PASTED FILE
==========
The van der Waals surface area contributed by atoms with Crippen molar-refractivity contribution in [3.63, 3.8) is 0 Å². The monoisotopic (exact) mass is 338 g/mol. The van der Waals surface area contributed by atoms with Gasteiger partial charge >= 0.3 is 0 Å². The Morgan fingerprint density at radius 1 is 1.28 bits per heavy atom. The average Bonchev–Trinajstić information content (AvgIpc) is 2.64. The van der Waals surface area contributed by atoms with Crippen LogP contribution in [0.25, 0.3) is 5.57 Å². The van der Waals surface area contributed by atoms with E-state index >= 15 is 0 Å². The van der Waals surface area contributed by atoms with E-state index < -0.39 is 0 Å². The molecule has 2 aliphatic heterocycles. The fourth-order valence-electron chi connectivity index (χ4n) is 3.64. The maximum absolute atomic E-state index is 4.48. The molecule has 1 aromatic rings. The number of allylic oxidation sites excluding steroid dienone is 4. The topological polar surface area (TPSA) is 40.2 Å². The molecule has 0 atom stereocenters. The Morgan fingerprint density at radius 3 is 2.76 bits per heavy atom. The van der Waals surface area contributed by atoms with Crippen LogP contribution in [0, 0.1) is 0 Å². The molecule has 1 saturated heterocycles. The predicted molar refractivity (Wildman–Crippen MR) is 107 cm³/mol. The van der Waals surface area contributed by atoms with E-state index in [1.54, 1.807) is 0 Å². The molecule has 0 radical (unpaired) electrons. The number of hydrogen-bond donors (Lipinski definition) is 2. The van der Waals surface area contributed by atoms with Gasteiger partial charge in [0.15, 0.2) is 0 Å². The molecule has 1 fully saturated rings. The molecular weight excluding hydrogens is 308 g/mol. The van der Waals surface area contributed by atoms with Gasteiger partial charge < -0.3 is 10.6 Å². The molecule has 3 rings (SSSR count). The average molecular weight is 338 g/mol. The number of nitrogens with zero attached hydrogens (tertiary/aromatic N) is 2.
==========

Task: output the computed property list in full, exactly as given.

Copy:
The van der Waals surface area contributed by atoms with Crippen molar-refractivity contribution in [3.63, 3.8) is 0 Å². The monoisotopic (exact) mass is 338 g/mol. The van der Waals surface area contributed by atoms with Gasteiger partial charge >= 0.3 is 0 Å². The Morgan fingerprint density at radius 1 is 1.28 bits per heavy atom. The average Bonchev–Trinajstić information content (AvgIpc) is 2.64. The van der Waals surface area contributed by atoms with Crippen LogP contribution in [0.25, 0.3) is 5.57 Å². The van der Waals surface area contributed by atoms with E-state index >= 15 is 0 Å². The van der Waals surface area contributed by atoms with E-state index < -0.39 is 0 Å². The molecule has 2 aliphatic heterocycles. The fourth-order valence-electron chi connectivity index (χ4n) is 3.64. The maximum absolute atomic E-state index is 4.48. The molecule has 1 aromatic rings. The number of allylic oxidation sites excluding steroid dienone is 4. The topological polar surface area (TPSA) is 40.2 Å². The molecule has 0 atom stereocenters. The Morgan fingerprint density at radius 3 is 2.76 bits per heavy atom. The van der Waals surface area contributed by atoms with Crippen LogP contribution in [0, 0.1) is 0 Å². The molecule has 1 saturated heterocycles. The predicted molar refractivity (Wildman–Crippen MR) is 107 cm³/mol. The van der Waals surface area contributed by atoms with E-state index in [1.54, 1.807) is 0 Å². The molecule has 0 radical (unpaired) electrons. The number of hydrogen-bond donors (Lipinski definition) is 2. The van der Waals surface area contributed by atoms with Gasteiger partial charge in [0.15, 0.2) is 0 Å². The molecule has 1 fully saturated rings. The molecular weight excluding hydrogens is 308 g/mol. The van der Waals surface area contributed by atoms with Gasteiger partial charge < -0.3 is 10.6 Å². The molecule has 3 rings (SSSR count). The average molecular weight is 338 g/mol. The number of nitrogens with zero attached hydrogens (tertiary/aromatic N) is 2.